The most common type of motors you might have come across is the 3 V DC motors which are optimized to work with low voltages. These motors are hobbyists friendly and low cost.
Running them is quite simple. Just connect them with two 1.5 V AA batteries and they will fire up. This setup is good for simple works like making a fan or a miniature windmill. But when it comes to the dynamic applications of them such as robots, more precision is required - in the form of variable speed and torque.
We can decrease the voltage of the input source to decrease the speed of the motor. That's intuitive! But if the motors are connected to the common voltage source, we need a circuit to change the voltage using a proper driving circuit.
Variable linear voltage regulators like LM317 can be used to increase or decrease the voltage and a few bipolar transistors can be added to increase the current supply if required. But the biggest drawback of this is that the transistor dissipates power and the efficiency of the driver decreases.
The solution to this problem is the method of PWM or pulse with modulation. Here, the motor is driven by a square wave with an adjustable duty cycle (ratio of the on-time to the period of the signal). The total power delivered is proportional to the duty cycle. In other cycles, the motor is powered for a small fraction of the time period – so over time, the average power to the motor is low. With a 0% duty cycle, the motor is off (no current flowing); with a duty cycle of 50% the motor runs at half power (half the current draw) and 100% represents full power at the maximum current draw.
This is implemented by connecting the motor high side and driving it with an N-channel MOSFET, which is driven again by a PWM signal.
This has some interesting implications – a 3 V motor can be driven using a 12V supply using a low duty cycle since the motor sees only the average voltage. With careful design, this eliminates the need for a separate motor power supply.
What if we need to reverse the direction of the motor? This is usually done by switching the motor terminals, but this can be done electrically.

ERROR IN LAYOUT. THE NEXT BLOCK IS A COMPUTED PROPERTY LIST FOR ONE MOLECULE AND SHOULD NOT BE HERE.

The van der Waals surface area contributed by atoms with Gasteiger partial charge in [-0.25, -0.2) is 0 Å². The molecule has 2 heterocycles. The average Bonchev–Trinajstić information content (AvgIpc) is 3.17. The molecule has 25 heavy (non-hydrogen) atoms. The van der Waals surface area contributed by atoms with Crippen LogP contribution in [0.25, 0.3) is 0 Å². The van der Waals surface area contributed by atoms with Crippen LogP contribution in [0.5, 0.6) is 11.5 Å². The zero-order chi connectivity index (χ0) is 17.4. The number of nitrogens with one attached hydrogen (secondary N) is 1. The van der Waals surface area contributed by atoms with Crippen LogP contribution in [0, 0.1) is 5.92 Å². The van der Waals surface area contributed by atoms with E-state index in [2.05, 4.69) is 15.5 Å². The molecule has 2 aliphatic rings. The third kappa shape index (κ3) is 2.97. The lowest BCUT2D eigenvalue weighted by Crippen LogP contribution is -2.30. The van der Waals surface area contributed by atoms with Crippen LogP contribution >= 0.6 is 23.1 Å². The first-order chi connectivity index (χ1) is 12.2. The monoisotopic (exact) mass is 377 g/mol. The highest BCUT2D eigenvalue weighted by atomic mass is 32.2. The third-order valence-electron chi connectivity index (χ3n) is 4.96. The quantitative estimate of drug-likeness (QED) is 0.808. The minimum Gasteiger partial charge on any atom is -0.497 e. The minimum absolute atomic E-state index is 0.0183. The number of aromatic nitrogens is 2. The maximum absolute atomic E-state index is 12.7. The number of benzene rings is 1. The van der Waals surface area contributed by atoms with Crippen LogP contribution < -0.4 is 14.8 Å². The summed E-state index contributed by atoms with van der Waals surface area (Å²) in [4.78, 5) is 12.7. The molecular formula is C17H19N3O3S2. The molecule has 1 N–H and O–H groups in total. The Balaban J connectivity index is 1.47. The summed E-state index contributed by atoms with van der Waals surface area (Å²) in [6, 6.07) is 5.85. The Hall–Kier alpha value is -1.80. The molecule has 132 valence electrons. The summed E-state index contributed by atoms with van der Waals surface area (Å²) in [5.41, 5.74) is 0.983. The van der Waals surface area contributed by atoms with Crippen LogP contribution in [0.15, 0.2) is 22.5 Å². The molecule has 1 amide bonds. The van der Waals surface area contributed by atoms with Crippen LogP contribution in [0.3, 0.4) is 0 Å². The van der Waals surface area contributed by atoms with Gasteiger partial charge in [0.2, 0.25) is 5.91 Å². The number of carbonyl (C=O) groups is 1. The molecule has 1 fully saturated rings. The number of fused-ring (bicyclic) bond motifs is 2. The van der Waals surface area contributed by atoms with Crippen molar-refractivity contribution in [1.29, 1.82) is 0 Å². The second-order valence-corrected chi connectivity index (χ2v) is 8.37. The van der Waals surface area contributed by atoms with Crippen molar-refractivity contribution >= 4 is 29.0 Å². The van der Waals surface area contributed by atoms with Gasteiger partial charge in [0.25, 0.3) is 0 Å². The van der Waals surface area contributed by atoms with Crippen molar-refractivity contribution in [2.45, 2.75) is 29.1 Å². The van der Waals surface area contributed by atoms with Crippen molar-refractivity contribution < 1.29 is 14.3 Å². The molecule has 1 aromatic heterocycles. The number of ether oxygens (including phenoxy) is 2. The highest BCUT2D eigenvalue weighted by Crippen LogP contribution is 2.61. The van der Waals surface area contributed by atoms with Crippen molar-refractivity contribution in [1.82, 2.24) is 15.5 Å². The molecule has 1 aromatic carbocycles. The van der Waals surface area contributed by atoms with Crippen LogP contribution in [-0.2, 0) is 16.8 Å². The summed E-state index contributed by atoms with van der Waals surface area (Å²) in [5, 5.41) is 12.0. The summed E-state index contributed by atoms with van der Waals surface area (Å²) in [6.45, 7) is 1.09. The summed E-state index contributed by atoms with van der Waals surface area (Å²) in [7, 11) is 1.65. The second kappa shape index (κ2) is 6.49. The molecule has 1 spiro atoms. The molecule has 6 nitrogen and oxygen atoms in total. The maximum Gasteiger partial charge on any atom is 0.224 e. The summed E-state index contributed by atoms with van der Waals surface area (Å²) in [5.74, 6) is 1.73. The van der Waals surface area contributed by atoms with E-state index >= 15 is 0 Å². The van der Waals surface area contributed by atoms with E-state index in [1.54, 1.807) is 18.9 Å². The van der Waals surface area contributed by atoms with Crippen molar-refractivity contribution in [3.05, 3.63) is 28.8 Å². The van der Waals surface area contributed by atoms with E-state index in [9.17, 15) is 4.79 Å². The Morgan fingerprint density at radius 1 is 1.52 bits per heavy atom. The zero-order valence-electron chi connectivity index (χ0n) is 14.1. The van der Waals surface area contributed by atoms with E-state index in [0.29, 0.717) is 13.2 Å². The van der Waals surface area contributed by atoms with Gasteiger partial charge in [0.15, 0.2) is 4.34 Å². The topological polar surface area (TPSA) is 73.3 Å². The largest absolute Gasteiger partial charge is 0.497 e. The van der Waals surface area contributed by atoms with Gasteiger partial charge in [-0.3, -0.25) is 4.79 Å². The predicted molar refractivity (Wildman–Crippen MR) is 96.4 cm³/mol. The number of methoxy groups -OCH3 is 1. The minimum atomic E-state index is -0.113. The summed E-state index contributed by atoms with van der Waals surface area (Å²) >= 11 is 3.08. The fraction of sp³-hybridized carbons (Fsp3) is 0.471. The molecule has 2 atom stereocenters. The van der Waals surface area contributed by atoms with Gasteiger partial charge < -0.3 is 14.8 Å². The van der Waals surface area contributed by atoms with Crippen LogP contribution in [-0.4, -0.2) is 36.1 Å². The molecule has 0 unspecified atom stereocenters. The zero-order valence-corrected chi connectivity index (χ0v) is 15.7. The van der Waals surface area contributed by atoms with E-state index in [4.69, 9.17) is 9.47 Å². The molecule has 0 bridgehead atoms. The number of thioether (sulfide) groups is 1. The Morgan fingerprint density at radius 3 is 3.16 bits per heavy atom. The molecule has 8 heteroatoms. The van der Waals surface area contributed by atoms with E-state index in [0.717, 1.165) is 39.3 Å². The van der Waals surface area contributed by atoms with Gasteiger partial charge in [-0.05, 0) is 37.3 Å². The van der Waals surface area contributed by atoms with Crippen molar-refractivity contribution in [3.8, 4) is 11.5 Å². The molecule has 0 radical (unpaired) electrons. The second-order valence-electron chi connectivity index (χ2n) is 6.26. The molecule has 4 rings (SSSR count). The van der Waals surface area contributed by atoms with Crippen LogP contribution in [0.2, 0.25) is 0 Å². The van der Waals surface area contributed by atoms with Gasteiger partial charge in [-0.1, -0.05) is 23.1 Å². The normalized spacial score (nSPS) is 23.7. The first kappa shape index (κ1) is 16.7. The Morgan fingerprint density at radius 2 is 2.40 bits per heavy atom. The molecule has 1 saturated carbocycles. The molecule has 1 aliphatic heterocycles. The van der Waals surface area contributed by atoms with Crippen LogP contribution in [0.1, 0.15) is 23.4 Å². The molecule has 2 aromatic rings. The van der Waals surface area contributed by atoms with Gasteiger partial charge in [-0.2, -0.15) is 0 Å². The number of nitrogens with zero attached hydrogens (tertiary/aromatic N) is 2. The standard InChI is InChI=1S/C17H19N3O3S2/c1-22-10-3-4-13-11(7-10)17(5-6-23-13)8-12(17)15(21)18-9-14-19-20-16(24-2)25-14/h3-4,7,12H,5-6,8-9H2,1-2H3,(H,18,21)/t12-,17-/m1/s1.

One option could be to use another FET and a negative supply to switch directions. This requires one terminal of the motor to be permanently grounded and the other connected to either the positive or negative supply. Here, the MOSFETs act like an SPDT switch.
However, a more elegant solution exists.
This circuit is called H-bridge because the MOSFETs form the two vertical strokes and the motor forms the horizontal stroke of the alphabet ‘H’. It is a simple and elegant solution to all motor driving problems. The direction can be changed easily and the speed can be controlled.
In an H-bridge configuration, only the diagonally opposite pairs of MOSFETs are activated to control the direction, as shown in the below figure:
When activating one pair of (diagonally opposite) MOSFETs, the motor sees current flow in one direction and when the other pair is activated, the current through the motor reverses direction.
The MOSFETs can be left on for full power or PWM-ed for power regulation or turned off to let the motor stop. Activating both the bottom and top MOSFETs (but never together) brakes the motor.
For the H-Bridge
- DC motor
- 2x IRF3205 N-channel MOSFETs or equivalent
- 2x IRF5210 P-channel MOSFETs or equivalent
- 2x 10K resistors (pulldown)
- 2x 100uF electrolytic capacitors (decoupling)
- 2x 100nF ceramic capacitors (decoupling)
For the Control Circuit
- 1x 555 timer (any variant, preferably CMOS)
- 1x TC4427 or any appropriate gate driver
- 2x 1N4148 or any other signal/ultrafast diode
- 1x 10K potentiometer (timing)
- 1x 1K resistor (timing)
- 4.7nF capacitor (timing)
- 4.7uF capacitor (decoupling)...